Many years ago, my late aunt told me a story from the Jewish Shtetl. A woman arrives at the Rabbi’s house with a glass jar containing a yellowish liquid normally taken to be tested at the local health centre. “Rabbi,” asks the woman whilst placing the jar on the table, “Is this Kosher?” The elderly Rabbi looks at the jar for a long time swaying his head from side to side and combing his white beard with his fingers. Eventually he sighs, looks up at the woman and says to her sadly “It is Kosher… but it stinks…”
What took place yesterday in the murky Israeli political swamp is Kosher. The current Knesset was voted in for a period of four years and no political aspirations of a media man or a woman or of a frustrated and bitter opposition man should be a reason to shorten its mandate by a year and a half and waste 400 million Shekels on unnecessary early elections. The prime minister is entitled to, and indeed has been trying since the early days of the government, to add to his coalition any party he chooses and to appoint its members to any position he wants. So far for matters of Kashrut. Let us move on to the overpowering stench. What took place yesterday in the murky Israeli political swamp is such a vile and sickening event that in comparison one can only describe what the late Yitzhak Rabin defined as ‘The stinking exercise by the indefatigable subversive’ as a childish prank. The media channels have already covered the various facets of this event from every possible angle. Let me focus on one aspect, central and very worrying, which is the appointment of Shaul Mofaz to deputy prime minister and a member of its security and foreign policy forums.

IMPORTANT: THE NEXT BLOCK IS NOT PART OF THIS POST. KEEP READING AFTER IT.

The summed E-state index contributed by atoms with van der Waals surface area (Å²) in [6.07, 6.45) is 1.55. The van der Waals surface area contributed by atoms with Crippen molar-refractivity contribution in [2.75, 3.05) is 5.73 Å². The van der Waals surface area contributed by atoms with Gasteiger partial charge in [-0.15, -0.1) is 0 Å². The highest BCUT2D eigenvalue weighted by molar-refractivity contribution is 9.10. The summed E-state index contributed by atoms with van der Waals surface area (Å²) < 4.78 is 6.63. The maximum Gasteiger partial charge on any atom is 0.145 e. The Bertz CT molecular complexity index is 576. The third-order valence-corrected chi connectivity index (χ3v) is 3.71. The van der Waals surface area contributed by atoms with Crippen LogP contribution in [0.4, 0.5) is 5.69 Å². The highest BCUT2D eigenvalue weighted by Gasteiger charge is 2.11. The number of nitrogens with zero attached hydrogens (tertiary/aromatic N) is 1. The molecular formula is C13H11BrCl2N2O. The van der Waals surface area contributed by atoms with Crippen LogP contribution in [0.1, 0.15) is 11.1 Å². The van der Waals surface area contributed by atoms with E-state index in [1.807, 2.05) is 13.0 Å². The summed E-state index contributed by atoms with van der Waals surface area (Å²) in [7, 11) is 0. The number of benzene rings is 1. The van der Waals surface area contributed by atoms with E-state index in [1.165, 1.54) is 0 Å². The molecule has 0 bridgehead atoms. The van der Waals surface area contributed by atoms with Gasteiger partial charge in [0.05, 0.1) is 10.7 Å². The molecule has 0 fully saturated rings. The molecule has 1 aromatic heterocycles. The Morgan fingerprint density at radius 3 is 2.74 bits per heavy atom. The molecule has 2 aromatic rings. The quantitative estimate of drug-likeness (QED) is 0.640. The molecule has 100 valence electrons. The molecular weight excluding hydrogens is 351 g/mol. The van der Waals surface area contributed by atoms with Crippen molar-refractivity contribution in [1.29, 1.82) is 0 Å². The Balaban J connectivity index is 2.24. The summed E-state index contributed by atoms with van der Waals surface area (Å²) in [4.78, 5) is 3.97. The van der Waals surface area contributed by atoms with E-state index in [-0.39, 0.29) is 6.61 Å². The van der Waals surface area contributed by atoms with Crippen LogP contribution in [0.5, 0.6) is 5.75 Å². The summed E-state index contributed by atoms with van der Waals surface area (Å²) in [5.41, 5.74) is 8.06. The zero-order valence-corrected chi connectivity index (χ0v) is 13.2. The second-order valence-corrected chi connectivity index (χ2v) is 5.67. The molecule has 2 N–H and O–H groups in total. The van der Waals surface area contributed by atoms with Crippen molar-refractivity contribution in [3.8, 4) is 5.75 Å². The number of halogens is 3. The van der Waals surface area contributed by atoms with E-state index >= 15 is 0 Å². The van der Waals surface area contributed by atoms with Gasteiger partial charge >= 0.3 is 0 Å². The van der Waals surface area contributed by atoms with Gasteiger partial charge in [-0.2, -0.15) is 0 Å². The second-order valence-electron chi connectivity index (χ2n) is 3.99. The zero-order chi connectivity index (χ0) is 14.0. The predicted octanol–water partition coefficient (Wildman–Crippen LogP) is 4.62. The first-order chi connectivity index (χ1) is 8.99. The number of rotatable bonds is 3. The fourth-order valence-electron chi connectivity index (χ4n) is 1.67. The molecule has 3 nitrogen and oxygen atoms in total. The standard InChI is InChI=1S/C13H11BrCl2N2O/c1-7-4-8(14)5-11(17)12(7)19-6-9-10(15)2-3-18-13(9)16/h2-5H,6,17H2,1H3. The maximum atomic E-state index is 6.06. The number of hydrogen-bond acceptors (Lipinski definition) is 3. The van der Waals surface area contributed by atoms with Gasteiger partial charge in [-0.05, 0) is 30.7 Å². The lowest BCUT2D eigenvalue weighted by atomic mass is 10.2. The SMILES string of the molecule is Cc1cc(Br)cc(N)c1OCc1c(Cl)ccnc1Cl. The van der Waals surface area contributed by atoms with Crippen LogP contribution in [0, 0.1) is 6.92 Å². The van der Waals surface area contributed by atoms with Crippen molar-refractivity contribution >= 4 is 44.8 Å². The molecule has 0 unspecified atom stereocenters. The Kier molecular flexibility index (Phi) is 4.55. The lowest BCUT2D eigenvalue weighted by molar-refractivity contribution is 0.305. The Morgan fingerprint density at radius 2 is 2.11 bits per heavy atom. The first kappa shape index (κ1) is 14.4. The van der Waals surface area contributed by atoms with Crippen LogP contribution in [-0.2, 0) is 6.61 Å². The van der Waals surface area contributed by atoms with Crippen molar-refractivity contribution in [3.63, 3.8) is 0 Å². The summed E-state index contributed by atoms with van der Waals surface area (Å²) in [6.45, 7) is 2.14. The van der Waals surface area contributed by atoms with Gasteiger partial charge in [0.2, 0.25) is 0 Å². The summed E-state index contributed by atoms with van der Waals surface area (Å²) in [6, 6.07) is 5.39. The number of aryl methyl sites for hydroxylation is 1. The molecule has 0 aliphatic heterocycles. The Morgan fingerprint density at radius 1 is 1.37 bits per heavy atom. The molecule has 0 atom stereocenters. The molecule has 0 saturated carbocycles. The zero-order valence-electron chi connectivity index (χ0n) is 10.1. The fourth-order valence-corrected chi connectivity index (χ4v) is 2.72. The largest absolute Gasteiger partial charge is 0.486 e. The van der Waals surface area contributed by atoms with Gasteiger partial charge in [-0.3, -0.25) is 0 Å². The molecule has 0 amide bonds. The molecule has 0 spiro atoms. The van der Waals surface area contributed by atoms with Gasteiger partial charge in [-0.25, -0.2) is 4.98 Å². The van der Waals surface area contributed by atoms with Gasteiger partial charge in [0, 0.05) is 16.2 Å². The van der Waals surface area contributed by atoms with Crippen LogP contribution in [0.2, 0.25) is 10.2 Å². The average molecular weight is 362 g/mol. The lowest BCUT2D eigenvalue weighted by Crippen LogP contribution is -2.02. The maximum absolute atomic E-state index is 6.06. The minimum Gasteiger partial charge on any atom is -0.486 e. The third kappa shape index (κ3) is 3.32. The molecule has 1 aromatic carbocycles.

Shaul Mofaz was chief of staff and later defence minister during the years leading to the second Lebanon war. I never understood how he avoided for so long any responsibility to the military fiasco that characterised this war whilst Amir Peretz and Dan ‘Khaskhan’ Halutz paid the price. He was also the defence minister in the government that ‘detached’ from the Gaza strip and abandoned the Philadelphi route, thus turning what were a few workshops producing, using primitive means, short range rockets, to a fortified missile post holding a massive rocket arsenal surpassing by far that of many modern armies. “Gaza will burn,” Mofaz promised us, if a single Qassam rocket would be fired from there after the withdrawal.
Shaul Mofaz has demonstrated, in the complete contrast between his promises and his actions that immediately follow them, that he is a totally untrustworthy person. I do not know if this stems from some fault in his personality, or if it a much deeper mental disturbance. I am not a psychiatrist in my profession. But I do know two other things. The first is that the government of Israel will be called upon to make some decisive security decisions in the time it has remaining, and probably already this year. Mofaz is not a man I would want wandering between the legs of the makers of these decisions at such a critical time. The second is that if for some reason, and this has happened before in Israel more than once or twice, Binyamin Netanyahu will not be able to continue in his role, Shaul Mofaz would become acting prime minister, just as Ehud Olmert became acting prime minster when Ariel Sharon slipped into coma. This possibility should keep every same and self-preserving Israeli awake at night.
Already this morning there is talk about some members of Kadima abandoning Mofaz and joining forces with Tzipi Livni. This will not happen soon – their lust for power comes before anything else. I would expect though, and would not be surprised, to see several Likud ministers like Binyamin Zeev Begin, Dan Meridor and perhaps even Moshe Ye’elon deciding that the overpowering stench around the government table has become unbearable, and tendering their resignations.